At the beginning of this debate, I offered a critique of late-round plan-making. After round 1, Pro sets up a plan which includes parameters I couldn’t have been privy to since he didn’t go first to explain them. Without all the cards on the table, I am flying blind while Pro places obstacles in front of me (i.e. trying to obviate my points from the debate by “yielding child caring rights to both parents”). When he does this, feel free to preclude it from the debate. He has not challenged the fact that adding additional plan details is unfair, so he essentially drops this argument.
Pro says that my source went to the wrong site. This is because he checked the wrong comment. I put sources in the comments twice: one comment for the 1st round, and one comment for the 2nd. I labeled the 2nd round sources, too.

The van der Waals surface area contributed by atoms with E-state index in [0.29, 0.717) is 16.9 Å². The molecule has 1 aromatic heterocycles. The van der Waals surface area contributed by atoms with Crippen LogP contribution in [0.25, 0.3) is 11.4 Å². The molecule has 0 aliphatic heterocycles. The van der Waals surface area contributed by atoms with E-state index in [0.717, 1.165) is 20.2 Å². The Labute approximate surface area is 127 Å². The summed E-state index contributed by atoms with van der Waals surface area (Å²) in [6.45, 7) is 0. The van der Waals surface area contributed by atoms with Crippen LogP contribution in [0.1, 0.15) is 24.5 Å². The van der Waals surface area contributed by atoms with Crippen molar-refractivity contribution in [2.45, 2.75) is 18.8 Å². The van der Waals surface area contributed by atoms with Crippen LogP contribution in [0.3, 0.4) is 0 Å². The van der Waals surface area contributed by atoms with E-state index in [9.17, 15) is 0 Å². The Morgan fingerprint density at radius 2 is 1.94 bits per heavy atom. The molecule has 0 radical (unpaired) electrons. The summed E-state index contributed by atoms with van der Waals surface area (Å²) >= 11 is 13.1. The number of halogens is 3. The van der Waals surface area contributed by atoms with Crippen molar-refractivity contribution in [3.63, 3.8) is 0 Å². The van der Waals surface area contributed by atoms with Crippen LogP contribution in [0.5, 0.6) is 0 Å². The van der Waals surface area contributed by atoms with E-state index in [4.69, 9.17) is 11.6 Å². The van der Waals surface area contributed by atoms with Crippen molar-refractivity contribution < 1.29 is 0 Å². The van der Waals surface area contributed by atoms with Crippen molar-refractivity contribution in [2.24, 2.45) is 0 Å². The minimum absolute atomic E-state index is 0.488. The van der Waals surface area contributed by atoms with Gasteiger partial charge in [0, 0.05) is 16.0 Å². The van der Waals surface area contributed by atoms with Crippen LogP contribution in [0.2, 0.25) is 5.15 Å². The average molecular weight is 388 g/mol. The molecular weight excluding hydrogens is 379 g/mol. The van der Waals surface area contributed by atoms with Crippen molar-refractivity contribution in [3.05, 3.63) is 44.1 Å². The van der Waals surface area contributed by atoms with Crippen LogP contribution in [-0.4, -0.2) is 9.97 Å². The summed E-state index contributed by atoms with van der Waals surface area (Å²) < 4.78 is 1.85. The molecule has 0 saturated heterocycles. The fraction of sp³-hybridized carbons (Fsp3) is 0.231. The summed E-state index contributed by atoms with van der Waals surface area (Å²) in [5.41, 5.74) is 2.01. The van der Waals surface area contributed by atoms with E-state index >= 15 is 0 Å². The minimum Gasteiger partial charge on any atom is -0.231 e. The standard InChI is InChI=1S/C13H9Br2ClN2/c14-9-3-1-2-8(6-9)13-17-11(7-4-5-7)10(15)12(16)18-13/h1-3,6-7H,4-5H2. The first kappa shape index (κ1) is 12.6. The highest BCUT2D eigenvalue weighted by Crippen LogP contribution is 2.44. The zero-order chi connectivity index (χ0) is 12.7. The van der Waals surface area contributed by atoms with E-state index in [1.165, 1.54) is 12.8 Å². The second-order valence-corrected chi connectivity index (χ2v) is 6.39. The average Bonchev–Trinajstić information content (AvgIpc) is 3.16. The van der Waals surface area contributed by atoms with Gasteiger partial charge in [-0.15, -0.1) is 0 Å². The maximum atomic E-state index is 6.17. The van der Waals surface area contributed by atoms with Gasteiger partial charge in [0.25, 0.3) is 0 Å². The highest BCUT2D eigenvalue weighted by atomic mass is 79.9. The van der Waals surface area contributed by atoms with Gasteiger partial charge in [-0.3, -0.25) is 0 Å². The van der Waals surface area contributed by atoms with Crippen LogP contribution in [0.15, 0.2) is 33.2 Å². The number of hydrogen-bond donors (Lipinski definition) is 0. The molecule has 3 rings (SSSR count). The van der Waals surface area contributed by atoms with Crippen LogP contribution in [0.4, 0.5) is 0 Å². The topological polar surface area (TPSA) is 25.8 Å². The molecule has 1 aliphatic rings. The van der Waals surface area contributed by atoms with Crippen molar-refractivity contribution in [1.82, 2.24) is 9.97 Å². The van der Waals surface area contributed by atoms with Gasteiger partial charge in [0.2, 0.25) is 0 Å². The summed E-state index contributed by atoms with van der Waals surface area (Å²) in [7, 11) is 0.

Childcare Rights Yielded to Both Parents
Pro added additional details to his plan here. See above for why this is poor debate etiquette and should be disregarded.
Less than half of child support payments are made in full (1). Or, as I put it earlier, “most child support payments go uncollected.” I guess we could split hairs about whether a partial payment counts, but if I owe you $200 dollars and I pay $20 dollars, you’d probably not count that as a “collected payment.” If divorcees renege on their payments, they are also reneging on their parental responsibilities. Child support payments are determined by local courts in accordance with the individual needs of the child and include healthcare and education costs (2). Until the child turns 18, these costs are provided by parents, not 4-year-olds. Ergo, it is a parental responsibility. And so, most divorcees would be sterilized.